Massive Federal Loan Program For Small Businesses Off To Rocky Start


Today is the first day that small businesses affected by the COVID-19 pandemic can apply for $349 billion in loans from the Paycheck Protection Program, which is part of the stimulus package passed by Congress last week.

But that money might not last long or get to the people who need it most.


The small businesses owners with the best chance of receiving a loan are those that already have a relationship with a bank and have their finances in order — like Steve Grandjean, who runs Gourmet Imports in Alhambra.

He spent all week talking to bankers about how to apply for the Paycheck Protection Program. Those loans will be forgiven if business owners use them to pay employees' salaries, rent and utilities.

"I'm being very proactive about reaching out to everyone I know," Grandjean said. He asked his banker if there was some way to put his application at the front of the line because he worries the Small Business Administration, which is backing the loans, will be "completely overwhelmed."


Indeed, by 8:40 a.m. on Friday, banks had already processed $875,000,000 worth of loans.

Leon Blankstein, who heads the American Business Bank in downtown L.A. and said he has not slept in two days, said the demand for these loans from his clients is "incredible. It's unimaginable how big it is."

He said it's a race to get loan applications in before the money runs out. In fact, his co-workers are taking bets on how soon that will happen— a few hours, a few days?


Blankstein worries that because the money could run out quickly, it won't get to the small business that need it most.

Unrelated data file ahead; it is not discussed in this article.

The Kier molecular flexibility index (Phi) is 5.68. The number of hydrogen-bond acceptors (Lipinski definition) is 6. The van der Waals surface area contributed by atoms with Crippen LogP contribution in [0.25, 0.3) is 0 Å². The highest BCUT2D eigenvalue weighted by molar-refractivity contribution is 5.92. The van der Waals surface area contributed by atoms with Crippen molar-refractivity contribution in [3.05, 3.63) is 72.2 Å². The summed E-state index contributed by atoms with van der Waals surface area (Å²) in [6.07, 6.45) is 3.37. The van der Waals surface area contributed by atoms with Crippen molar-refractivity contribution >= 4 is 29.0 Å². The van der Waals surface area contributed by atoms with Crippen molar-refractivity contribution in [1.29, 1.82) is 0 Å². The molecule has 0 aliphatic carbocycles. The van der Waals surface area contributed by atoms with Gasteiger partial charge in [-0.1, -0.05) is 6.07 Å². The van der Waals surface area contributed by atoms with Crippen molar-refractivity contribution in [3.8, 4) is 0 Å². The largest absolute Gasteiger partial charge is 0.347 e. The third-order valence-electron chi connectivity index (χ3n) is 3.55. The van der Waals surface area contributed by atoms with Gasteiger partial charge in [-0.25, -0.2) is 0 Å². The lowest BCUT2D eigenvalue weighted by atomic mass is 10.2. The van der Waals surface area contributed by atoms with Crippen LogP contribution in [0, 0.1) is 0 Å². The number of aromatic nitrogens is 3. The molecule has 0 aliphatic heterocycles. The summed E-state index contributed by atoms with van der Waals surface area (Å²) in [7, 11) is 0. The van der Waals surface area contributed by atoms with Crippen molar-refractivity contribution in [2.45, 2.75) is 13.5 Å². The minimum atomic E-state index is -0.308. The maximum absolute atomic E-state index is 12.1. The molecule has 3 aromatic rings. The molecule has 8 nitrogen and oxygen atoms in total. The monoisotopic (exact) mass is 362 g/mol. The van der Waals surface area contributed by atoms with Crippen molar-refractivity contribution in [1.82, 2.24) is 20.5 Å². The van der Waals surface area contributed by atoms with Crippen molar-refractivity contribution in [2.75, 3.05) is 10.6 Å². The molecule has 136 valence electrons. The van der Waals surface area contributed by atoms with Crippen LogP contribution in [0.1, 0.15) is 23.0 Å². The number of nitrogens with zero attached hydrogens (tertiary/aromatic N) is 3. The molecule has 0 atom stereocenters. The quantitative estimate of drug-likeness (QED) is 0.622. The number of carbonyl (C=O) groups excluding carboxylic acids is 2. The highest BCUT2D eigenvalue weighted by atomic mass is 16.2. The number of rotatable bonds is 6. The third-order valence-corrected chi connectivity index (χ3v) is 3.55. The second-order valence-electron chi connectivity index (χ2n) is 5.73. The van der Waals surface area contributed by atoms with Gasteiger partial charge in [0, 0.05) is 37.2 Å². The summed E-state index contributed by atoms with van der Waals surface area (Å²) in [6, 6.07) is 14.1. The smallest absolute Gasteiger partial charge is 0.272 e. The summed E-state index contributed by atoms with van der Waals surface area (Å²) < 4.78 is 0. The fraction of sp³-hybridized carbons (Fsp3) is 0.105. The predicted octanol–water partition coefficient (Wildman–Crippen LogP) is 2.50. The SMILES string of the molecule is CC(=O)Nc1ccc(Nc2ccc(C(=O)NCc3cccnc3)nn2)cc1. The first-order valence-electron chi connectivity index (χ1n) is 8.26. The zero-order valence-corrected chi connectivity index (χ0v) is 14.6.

"You ask one of our vendors who sells clothes on the sidewalk, she's not even aware, probably, that the loan is available," said Rudy Espinoza, the director of Inclusive Action for the City, a nonprofit that helps street vendors.

Many street vendors likely wouldn't be eligible for the Paycheck Protection Program anyway. Applicants must be a U.S. citizen or permanent resident to qualify.

That means L.A. County's approximately one million undocumented immigrants are left out.

"It's just like anything else that we do," Blankstein said. "It's really not getting to the people who need the help."


By 10 a.m. on Friday, there were already signs that many small business owners were struggling to apply for the loans.

People complained that banks they already had existing relationships with — specifically, Bank of America — were disqualifying them.

Others complained their bank's website kept crashing.

Others said their banks weren't even taking applications yet.

U.S. Sen. Marco Rubio (R-FL) took some of those big banks to task on Twitter in a video posted from his home.

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